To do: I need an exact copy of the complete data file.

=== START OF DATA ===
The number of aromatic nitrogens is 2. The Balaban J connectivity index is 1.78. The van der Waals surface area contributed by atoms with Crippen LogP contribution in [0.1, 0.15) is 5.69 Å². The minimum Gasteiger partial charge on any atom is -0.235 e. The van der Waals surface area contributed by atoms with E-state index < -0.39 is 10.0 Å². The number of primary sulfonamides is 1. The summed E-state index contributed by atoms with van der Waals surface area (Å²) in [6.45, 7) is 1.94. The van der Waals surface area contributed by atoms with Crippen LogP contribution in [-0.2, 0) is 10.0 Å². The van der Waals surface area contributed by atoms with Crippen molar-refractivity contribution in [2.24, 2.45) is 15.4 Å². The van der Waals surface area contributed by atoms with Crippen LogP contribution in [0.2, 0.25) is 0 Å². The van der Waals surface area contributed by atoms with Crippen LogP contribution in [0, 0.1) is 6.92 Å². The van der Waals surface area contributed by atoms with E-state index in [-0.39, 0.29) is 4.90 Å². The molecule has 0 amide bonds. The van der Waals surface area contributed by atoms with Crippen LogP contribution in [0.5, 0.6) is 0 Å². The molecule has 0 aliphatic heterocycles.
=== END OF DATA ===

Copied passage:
The number of aromatic nitrogens is 2. The Balaban J connectivity index is 1.78. The van der Waals surface area contributed by atoms with Crippen LogP contribution in [0.1, 0.15) is 5.69 Å². The minimum Gasteiger partial charge on any atom is -0.235 e. The van der Waals surface area contributed by atoms with E-state index < -0.39 is 10.0 Å². The number of primary sulfonamides is 1. The summed E-state index contributed by atoms with van der Waals surface area (Å²) in [6.45, 7) is 1.94. The van der Waals surface area contributed by atoms with Crippen LogP contribution in [-0.2, 0) is 10.0 Å². The van der Waals surface area contributed by atoms with Crippen molar-refractivity contribution in [2.24, 2.45) is 15.4 Å². The van der Waals surface area contributed by atoms with Crippen LogP contribution in [0.2, 0.25) is 0 Å². The van der Waals surface area contributed by atoms with Crippen LogP contribution in [0, 0.1) is 6.92 Å². The van der Waals surface area contributed by atoms with E-state index in [-0.39, 0.29) is 4.90 Å². The molecule has 0 amide bonds. The van der Waals surface area contributed by atoms with Crippen LogP contribution in [0.5, 0.6) is 0 Å². The molecule has 0 aliphatic heterocycles.